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Basic energy physicists aim for the middle

Usually physicists aim for extremes. They want to understand the smallest building blocks of matter, or the biggest cosmological bang. So it might seem strange, at first, that physicists supported by the US Department of Energy (DOE) are issuing a rallying cry to study the middle.

But according to members of the DOE’s Basic Energy Science Advisory Committee (BESAC), the ‘mesoscale’ is where it’s at. On Friday, at meeting in Bethesda, Maryland, they approved the final steps in the roll-out of a report that is supposed to galvanize physicists towards an understanding of the mesoscale — a regime of medium-scale lengths, energies and times that sits between the quantum world of atoms and the classical world in which we live. The report will be the culmination of an effort that began earlier this year with town halls throughout the United States, and which has gathered dozens of white papers.

Roughly speaking, the mesoscale is a regime between 100 nanometres and one micrometre, says John Sarrao, a condensed-matter physicist at Los Alamos National Laboratory in New Mexico and co-chair of the committee authoring the report. He cites the example of atomic defects. To a nano-scientist studying individual atoms, defects don’t exist and don’t matter. But for a mesoscale scientist seeking to study, say, the catalytic surface of a battery, defects must be understood.

In 2001, the DOE established the National Nanotechnology Initiative, which pushed physicists deep into the quantum world. Now, Sarrao says, they need to start working in the other direction, to understand the messy behaviour that emerges as atoms are stuck together in groups. “What we now need to do is come back up from the bottom,” he says.

The committee needs a few more weeks to polish its report. But at the BESAC meeting, Sarrao presented the six areas in which the mesoscale effort will be focused:

* Mastering defect mesostructure and its evolution
* Regulating coupled reactions and pathway-dependent chemical processes
* Optimizing transport and response properties by design and control of mesoscale structure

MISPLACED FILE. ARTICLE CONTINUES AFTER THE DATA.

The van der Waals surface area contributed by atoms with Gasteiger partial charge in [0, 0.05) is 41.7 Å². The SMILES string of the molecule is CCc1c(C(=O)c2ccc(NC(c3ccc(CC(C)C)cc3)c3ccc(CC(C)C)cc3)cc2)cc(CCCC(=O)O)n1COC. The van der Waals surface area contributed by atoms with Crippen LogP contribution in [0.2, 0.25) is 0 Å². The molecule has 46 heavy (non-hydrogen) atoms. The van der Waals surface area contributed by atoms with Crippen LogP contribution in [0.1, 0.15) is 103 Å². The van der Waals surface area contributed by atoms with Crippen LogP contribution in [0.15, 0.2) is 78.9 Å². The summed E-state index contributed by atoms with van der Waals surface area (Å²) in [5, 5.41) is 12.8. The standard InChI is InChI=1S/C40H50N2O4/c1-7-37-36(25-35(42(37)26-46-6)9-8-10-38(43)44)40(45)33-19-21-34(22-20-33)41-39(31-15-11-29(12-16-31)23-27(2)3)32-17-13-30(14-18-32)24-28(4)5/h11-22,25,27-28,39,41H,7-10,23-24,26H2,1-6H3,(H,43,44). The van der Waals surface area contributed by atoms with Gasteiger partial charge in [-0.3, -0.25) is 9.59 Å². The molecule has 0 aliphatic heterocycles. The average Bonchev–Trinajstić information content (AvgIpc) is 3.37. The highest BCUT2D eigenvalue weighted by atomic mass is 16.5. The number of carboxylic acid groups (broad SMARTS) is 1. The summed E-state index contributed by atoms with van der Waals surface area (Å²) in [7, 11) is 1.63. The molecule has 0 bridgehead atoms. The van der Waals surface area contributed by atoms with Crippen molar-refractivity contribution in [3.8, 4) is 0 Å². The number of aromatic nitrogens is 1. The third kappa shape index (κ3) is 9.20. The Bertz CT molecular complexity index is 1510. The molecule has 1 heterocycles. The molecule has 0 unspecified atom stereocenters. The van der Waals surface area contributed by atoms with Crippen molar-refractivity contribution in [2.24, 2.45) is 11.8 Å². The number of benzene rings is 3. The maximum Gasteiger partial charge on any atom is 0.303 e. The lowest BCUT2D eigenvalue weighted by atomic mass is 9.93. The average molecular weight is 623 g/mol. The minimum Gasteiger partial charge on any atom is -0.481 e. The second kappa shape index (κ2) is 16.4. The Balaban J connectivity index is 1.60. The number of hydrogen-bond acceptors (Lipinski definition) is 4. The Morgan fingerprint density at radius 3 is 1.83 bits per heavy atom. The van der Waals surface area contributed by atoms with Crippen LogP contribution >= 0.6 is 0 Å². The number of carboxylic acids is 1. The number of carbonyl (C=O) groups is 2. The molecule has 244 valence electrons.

* Elucidating non-equilibrium and many-body physics of electrons
* Harnessing fluctuations, dynamics and degradation forcontrol of metastable mesoscale systems
* Directing assembly of hierarchical functional materials

The group hopes that the report will help the DOE organize funding in support of the mesoscale, but it will not call for any new facilities; mesoscale physicists would continue to take advantage of existing light sources.


  1. Report this comment

    Eugene Sittampalam said:

    May I humbly suggest that, irrespective of the scale at which any new and costly study here is undertaken, the smallest building blocks not only of matter but also of energy, and hence of all that we see as nature in and around us, should first be well recognized and understood, with their fundamental ramifications to the entire realm of physics from scales subatomic to cosmic. In this regard, one would find the best candidate to fit the bill for the smallest and yet (for empirical physics) the detectably ultimate quantum of matter, or mass-energy, to be the “per-cycle” quantum of any photon of the electromagnetic radiation spectrum.
    Planck’s law (E=hf) tells us:
    Energy = (an absolute constant)x(cycles/unit time),
    Energy/cycles = (absolute constant)/(unit time)
    In other words,
    Energy per cycle, say e, of any given photon is an absolute constant over time.
    Let us name this ultimate quantum of mass-energy (that comes a-ticking on our detectors, the rate of which ticks would characteristically identify the energy quantum), the RADIATON (note spelling!).

    Since energy is equivalent to, or transmutable as, mass, as per e = mc^2, it would be justified to state that radiatons are the fundamental building block particles of all matter and energy in the universe. Now, with the photons of the cosmic background radiation (CBR) known to fill every nook and cranny of the classical vacuum, including intergalactic space (and anywhere else), it would be further justifiable to say that ours is a universe filled with an aether, a single, voidless and seamless continuum in mass energy, where photons and neutrinos (basic energy particles)form the evaporated state of the mass-energy, vibrant at speed c; and electrons and nucleons (basic matter particles) form the condensed state of the mass-energy, vibrant at sub-c speeds.
    This is the ultimate perspective on the nature of thing, where we find the radiaton not only to constitute all that is matter and enegy but also to mediate all of the forces -from gravitational to electromagnetic and nuclear weak and strong – encountered in nature, by purely momentum (e/c) transfer at the various wavelengths. Sounds simplistic or incredible? Greatest discoveries indeed have been the simplest ones – in hindsight!
    Please see:
    Thank you all for your time here. Cheers!

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